Love blueberries and want to grow more bushes? Here’s an quick tutorial on how to grow blueberries from cuttings that’s easy and inexpensive.
It’s time for another Pinterest Challenge! This month, I decided to try out this pin —>>> Propagating Blueberries from Cuttings because we NEED more blueberry bushes! We have two medium sized sunshine blueberry bushes and one small bountiful blue bush, but it’s just not enough. I would love to have at least 10 or more because fresh blueberries are SO much better than store bought. FYI – the sunshine blueberries are much sweeter than the bountiful blue, so if you find this variety, get it! These varieties are great if you live in a low-chill zone like Southern California.
Tip: Although most blueberries can self pollinate, the plants grow bigger and more blueberries if there are more than one variety for cross pollination. So if you plan on growing blueberries, have more than one variety in your garden.
How to Grow Blueberries from Cuttings
Check your zone to see when is the best time to start your cuttings.
- Growing trays
- Garden shears
- soil (blueberries prefer acidic soil)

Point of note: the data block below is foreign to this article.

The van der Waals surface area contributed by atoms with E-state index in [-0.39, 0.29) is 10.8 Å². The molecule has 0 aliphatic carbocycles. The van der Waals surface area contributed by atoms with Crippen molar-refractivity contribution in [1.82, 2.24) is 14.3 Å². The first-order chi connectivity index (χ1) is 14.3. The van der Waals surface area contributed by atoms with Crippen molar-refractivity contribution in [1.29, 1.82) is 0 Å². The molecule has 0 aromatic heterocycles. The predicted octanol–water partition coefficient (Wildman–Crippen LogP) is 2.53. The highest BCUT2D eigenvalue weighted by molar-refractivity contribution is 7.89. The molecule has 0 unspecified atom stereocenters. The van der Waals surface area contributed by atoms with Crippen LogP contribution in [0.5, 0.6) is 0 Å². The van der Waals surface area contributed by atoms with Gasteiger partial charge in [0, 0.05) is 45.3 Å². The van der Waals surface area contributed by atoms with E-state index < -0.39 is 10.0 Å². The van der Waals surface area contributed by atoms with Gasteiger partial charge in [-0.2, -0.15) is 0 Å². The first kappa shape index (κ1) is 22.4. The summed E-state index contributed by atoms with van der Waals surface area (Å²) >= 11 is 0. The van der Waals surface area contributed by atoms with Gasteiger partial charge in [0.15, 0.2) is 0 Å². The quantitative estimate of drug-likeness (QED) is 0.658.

- rooting powder
This is going to be crazy easy, so here goes! First, make sure this is done when your plant is done providing blueberries and has new growth. In most areas you’ll want to do this during late winter/early spring. I live in Southern California, so I decided to try this right after blueberry season here and planted these a little over 2 weeks ago.
Next, find some new growth. You want the branch to be green or new growth, not brown and hard.
It’s also best to use branches that are larger than 1/4″ wide. Too thin and they won’t fair well. I cut the entire new growth off and cut them to about 4″ length pieces. Carefully remove all the leaves without damaging the branch.
Dip the ends into rooting powder and place into a growing tray or pot. Make sure the side you dip into the growth hormone and place in the soil is the bottom of the branch.
Planting Blueberry Stems
Make a hole in wet soil and place the stem in. I plant the stem about an 1 1/2″ to 2″ into the soil. Push soil to fill hole and to hold the stem upright. Water daily, making sure soil doesn’t dry out. Leave it alone for about 18-20 days and you should see little green leaves starting to pop out. Resist the urge to pull it out to check for roots as this can cause it to die. It will take about a 70 – 75 days for the plant to really start to root. After this point, you can transplant to a larger pot.
To get more info on growing from cuttings, you can watch this Youtube video —>>>Start at 5:48.